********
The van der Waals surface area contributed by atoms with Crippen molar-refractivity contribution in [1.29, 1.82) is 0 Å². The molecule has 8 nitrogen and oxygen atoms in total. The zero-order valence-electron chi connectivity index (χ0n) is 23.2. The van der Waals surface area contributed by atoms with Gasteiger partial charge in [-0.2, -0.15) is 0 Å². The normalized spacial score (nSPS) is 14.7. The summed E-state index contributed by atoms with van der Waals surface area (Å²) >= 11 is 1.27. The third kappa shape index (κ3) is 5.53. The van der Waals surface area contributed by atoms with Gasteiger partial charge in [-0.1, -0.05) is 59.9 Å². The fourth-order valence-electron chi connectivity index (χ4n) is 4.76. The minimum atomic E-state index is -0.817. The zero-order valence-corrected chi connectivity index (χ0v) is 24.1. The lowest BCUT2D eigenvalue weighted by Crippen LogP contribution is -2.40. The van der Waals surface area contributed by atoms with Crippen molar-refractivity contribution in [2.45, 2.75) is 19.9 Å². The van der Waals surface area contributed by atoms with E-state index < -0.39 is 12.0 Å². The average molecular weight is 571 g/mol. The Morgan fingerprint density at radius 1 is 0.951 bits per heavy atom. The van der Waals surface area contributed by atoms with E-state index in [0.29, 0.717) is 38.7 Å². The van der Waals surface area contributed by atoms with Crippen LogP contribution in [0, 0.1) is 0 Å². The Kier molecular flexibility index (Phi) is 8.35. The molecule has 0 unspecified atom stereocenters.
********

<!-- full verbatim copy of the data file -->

The van der Waals surface area contributed by atoms with Crippen molar-refractivity contribution in [1.29, 1.82) is 0 Å². The molecule has 8 nitrogen and oxygen atoms in total. The zero-order valence-electron chi connectivity index (χ0n) is 23.2. The van der Waals surface area contributed by atoms with Gasteiger partial charge in [-0.2, -0.15) is 0 Å². The normalized spacial score (nSPS) is 14.7. The summed E-state index contributed by atoms with van der Waals surface area (Å²) >= 11 is 1.27. The third kappa shape index (κ3) is 5.53. The van der Waals surface area contributed by atoms with Gasteiger partial charge in [-0.1, -0.05) is 59.9 Å². The fourth-order valence-electron chi connectivity index (χ4n) is 4.76. The minimum atomic E-state index is -0.817. The zero-order valence-corrected chi connectivity index (χ0v) is 24.1. The lowest BCUT2D eigenvalue weighted by Crippen LogP contribution is -2.40. The van der Waals surface area contributed by atoms with Crippen molar-refractivity contribution in [2.45, 2.75) is 19.9 Å². The van der Waals surface area contributed by atoms with E-state index < -0.39 is 12.0 Å². The average molecular weight is 571 g/mol. The Morgan fingerprint density at radius 1 is 0.951 bits per heavy atom. The van der Waals surface area contributed by atoms with E-state index in [0.29, 0.717) is 38.7 Å². The van der Waals surface area contributed by atoms with Crippen LogP contribution in [0, 0.1) is 0 Å². The Kier molecular flexibility index (Phi) is 8.35. The molecule has 0 unspecified atom stereocenters.